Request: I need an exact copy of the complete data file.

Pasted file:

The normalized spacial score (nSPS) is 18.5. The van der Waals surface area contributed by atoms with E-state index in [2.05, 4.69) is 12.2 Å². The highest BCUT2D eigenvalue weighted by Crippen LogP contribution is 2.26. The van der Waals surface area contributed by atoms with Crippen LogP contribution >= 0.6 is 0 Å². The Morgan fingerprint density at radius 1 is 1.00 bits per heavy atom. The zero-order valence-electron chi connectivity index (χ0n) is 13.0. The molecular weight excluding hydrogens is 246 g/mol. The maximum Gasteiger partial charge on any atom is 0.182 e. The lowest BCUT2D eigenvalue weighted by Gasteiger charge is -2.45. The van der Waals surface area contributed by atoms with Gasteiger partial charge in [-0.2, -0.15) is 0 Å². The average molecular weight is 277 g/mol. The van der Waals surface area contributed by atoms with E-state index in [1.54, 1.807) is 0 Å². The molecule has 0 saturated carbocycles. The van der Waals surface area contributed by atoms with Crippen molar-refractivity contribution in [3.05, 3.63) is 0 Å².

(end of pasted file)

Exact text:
The normalized spacial score (nSPS) is 18.5. The van der Waals surface area contributed by atoms with E-state index in [2.05, 4.69) is 12.2 Å². The highest BCUT2D eigenvalue weighted by Crippen LogP contribution is 2.26. The van der Waals surface area contributed by atoms with Crippen LogP contribution >= 0.6 is 0 Å². The Morgan fingerprint density at radius 1 is 1.00 bits per heavy atom. The zero-order valence-electron chi connectivity index (χ0n) is 13.0. The molecular weight excluding hydrogens is 246 g/mol. The maximum Gasteiger partial charge on any atom is 0.182 e. The lowest BCUT2D eigenvalue weighted by Gasteiger charge is -2.45. The van der Waals surface area contributed by atoms with Gasteiger partial charge in [-0.2, -0.15) is 0 Å². The average molecular weight is 277 g/mol. The van der Waals surface area contributed by atoms with E-state index in [1.54, 1.807) is 0 Å². The molecule has 0 saturated carbocycles. The van der Waals surface area contributed by atoms with Crippen molar-refractivity contribution in [3.05, 3.63) is 0 Å².